Those atrocities are still kept hidden. In the words of the Goldstone Commission of Inquiry, “Unlike the so-called Boipatong massacre, these incidents have all but disappeared from the agenda and very little progress has been made in their investigation. This must leave innocent victims wondering whether there are different laws and different processes for groups affiliated to different political parties.”

There is another side to the selective stories Makhanya tells. And it is not just an IFP story. He offers no explanation for the murder of PAC and Azapo leaders and members, or for the murders of thousands of non-aligned black councillors, school principals and other persons of authority. The thousands of Black South Africans necklaced with car tyres doused in petrol, burnt to death for daring to go to work or school, or for daring to buy basic necessities during stayaways – to Makhanya they are all non-persons who deserved what they got.

There are thick files on every violent act perpetrated against innocent supporters of Inkatha, against those who were thought to support Inkatha, and even against those who simply ‘looked like a Zulu’. These are stories replete with atrocities, with a ghastly refrain: “necklaced”, “abducted”, “shot and killed”, “raped”, “hacked to death”, “boiled”, “stabbed”, “kidnapped”, “missing”, “burned”.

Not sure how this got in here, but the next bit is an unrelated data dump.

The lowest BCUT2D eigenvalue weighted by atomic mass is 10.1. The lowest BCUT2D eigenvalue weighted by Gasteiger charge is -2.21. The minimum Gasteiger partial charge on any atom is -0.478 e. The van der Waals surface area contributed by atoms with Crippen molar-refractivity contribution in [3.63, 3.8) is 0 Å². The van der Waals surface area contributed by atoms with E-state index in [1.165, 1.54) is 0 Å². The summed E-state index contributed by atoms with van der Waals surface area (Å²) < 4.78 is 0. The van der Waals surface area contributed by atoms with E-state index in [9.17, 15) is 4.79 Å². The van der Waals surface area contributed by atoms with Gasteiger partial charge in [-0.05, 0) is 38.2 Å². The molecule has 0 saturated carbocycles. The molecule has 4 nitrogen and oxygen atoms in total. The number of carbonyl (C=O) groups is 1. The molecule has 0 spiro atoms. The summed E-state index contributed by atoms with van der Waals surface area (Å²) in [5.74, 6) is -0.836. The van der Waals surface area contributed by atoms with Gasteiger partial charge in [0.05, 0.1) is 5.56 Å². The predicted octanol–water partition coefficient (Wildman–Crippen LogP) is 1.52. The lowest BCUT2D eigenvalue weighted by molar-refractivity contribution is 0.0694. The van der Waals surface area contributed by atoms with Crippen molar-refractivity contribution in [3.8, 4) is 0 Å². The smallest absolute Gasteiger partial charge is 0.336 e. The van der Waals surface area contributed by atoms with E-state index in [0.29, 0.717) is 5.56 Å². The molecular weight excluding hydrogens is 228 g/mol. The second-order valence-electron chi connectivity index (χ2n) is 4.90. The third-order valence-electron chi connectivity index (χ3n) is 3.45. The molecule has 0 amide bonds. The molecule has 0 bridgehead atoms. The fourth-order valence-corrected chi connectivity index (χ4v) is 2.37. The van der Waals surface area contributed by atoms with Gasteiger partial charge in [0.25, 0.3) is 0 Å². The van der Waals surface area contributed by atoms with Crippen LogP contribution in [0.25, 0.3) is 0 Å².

The stories are documented. They can be read by anyone seeking the truth. But there is nothing good to be gained from quoting from those files in response to Makhanya. It will merely fuel the fire he ignited and reopen a nation’s pain. It will feed the conflict he seeks to create.

In the end, there is only one quote that matters, because it puts everything else into perspective; and that is a quote of Makhanya’s own writing. This is no objective analyst, speaking up for the people. This is a man who gleefully participated in the violence against Inkatha members.

On 30 May 1991, in an article titled “My life as a comrade”, Makhanya wrote about his personal involvement in political violence as “a warrior in Natal’s bloody township wars”. He wrote –

                    “‘Umkhonto has arrived’ we shouted… Inkatha homes were burnt down and pupils with Inkatha sympathies were murdered in schools… I concentrated on burning shacks, while other comrades finished off wounded Inkatha warriors…

                    One man was literally chopped beyond recognition. His eyes were gouged out and his genitals cut off, while I looked on…

                    An elderly man, seeing the bloodthirsty mob running towards him, cried haplessly: ‘Forgive me my children, please forgive me.’ ‘Since when are we your children? Who among us looks like a klova?’ came the unsympathetic replies as bushknives and axes descended on the man, who was writhing on the ground with blood gushing from all over his body…